When things go wrong in journalism school, it’s actually a good thing.
I’ve been learning this lesson throughout my time in CreComm, but it finally settled in Thursday when some technical difficulties in a news cast led to great teamwork and overall, an amazing (fun) show.
It all comes down to how you deal – and no, I’m not a zen master so it’s hit and miss on how I’ll react. But the more time I spend practising my craft, I realize making mistakes is inevitable and the more you try not to, the worse it burns.
Take the autofail, where an assignment is branded with an F is one name is spelled incorrectly. Yes it’s about not making the same mistake twice, but it’s also working through what could be perceived as a disappointment. Trust me, after four of these it’s like a bee sting.
And while it’s not always the easiest way to learn, I believe it’s the best damn way. So I’ve decided to lay it out: my “five important lessons learned the hard way” in journalism school.
Spelling matters, even on Twitter
Sometimes an honest mistake can cause enough curiosity on Twitter to drive more traffic to your blog. I was still green to the micro-blogging site when I (mean to) tweet out “It’s Halloween, and the Feed has for you a scary love story: Blood Clock.”
For some reason, I was getting quite a bit of hits on this poetry post. The next day a classmate of mine says “I was curious when I saw the title on Twitter, spelling mistakes are a bitch.” Turns out it was a scary mistake: I forgot to add the L in clock.
Remove “stalker” from your vocabulary
One challenging aspects of being a student reporter is having the time to play phone tag and e-mail snake with your contacts. Sometimes you have to put the gadgets aside and go in head first.
For one broadcast story, my shooter and I decided we would find our interview subject by quite literally stalking the halls of the University of Manitoba. We knocked on doors, we sounded official and magically we walked in to the lobby at the right time to find him. And of course, we politely asked him for an interview.
Canada 411 is a crucial resource.
Yes, that tripod is supposed to have a plate
Because I’m not a media production student, I sometimes push my intuition aside because well, it’s easier to simply place blind trust in the camera bag i.e. assuming all your equipment is there and in order.
I have so many tales of the broadcast shoot gone wrong: no tape/SD card in the camera, no white balance, no audio and one time, my shooter didn’t hit record.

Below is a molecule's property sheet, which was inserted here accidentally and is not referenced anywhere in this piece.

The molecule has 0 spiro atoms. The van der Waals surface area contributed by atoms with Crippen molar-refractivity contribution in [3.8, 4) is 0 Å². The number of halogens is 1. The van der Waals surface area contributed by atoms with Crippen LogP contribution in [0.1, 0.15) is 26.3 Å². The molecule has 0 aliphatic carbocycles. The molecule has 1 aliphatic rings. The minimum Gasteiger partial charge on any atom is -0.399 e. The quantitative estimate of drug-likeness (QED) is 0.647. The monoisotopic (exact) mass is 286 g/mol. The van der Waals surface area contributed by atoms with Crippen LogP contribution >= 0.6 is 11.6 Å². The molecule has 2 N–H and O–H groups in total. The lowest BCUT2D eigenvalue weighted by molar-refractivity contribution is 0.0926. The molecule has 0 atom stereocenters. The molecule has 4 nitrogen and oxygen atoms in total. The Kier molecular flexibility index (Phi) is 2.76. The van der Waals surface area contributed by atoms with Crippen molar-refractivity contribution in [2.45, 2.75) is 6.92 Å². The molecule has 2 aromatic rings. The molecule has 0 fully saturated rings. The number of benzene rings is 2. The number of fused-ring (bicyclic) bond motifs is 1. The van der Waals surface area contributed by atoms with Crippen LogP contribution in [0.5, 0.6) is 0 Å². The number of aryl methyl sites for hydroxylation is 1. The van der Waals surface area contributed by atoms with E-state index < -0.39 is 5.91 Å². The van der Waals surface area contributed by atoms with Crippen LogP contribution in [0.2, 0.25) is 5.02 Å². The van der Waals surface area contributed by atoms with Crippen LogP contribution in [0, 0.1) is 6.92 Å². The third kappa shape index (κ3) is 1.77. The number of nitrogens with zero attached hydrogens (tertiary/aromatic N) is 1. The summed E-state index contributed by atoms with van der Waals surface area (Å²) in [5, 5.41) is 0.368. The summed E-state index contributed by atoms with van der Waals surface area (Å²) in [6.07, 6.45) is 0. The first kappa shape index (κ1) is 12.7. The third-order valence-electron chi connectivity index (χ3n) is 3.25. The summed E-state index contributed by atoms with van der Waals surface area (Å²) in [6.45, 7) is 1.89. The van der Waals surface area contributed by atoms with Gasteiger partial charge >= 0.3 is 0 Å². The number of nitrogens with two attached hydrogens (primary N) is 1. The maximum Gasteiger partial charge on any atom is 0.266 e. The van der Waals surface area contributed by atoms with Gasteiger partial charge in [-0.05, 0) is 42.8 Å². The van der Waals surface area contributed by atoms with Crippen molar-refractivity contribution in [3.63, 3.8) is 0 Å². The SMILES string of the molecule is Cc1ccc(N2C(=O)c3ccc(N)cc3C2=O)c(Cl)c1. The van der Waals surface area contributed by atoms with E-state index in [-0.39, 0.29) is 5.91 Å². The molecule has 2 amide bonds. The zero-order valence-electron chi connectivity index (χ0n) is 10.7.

But my most recent ‘encounter-with-technology’ happened on my trip to Hecla, Manitoba. Every tripod needs a plate – even if your camera is little and a veteran shooter tells you it doesn’t. So I shot handheld for everything (my preference anyway), but when it came down to doing my stand-up (my little bit on the screen) I had to think of how to level a camera that is balancing 45 degrees between a hope and a prayer.
Turns out Manitoba is flat enough to level the camera without much hassle.
It’s all in the ask
Knowing what you’re looking for in a story is the first step – the next is asking the most clear and concise question humanly possible.
Take into account what exactly you need from this person. My favourite example of a question that was much too broad happened when I was the shooter, and the reporter was doing a story about roof repairs on an old church in Winnipeg.
To begin, we only have 2 hours to shoot, enough time for a 1 minute full story. We’re already in the third quarter and it’s time to interview the reverend. To warm him up, my reporter asks “so, can you give us a brief history on the church?” About 12 minutes later we arrive at the end of his answer and we didn’t use any of it.
All we want to know is how this repair is affecting people. Not the history of a 100 year old church. Bad ask on the reporter’s part and something I myself have done leading to 20 minutes of interview. Yuck.
How do you spell your name again?
Never assume you know how to spell someone’s name. Not in the age where names are spelled with “unique twists” like Jaremy. I, of course, made this mistake – and failed hard – even after I interviewed the person for more than an hour and even though this person is on TV anchoring the news every night. It’s Leclerc, not LeClerc, who’d have known.
It’s embarrassing, but more importantly it’s lazy. I just thought the C needed some extra attention, boy was I wrong; albeit consistently wrong. So my favourite question is, and will always be, can you say and spell your name? Because in this day and age, you never know what you’ll get.
Can you find the name mistake on the cover below?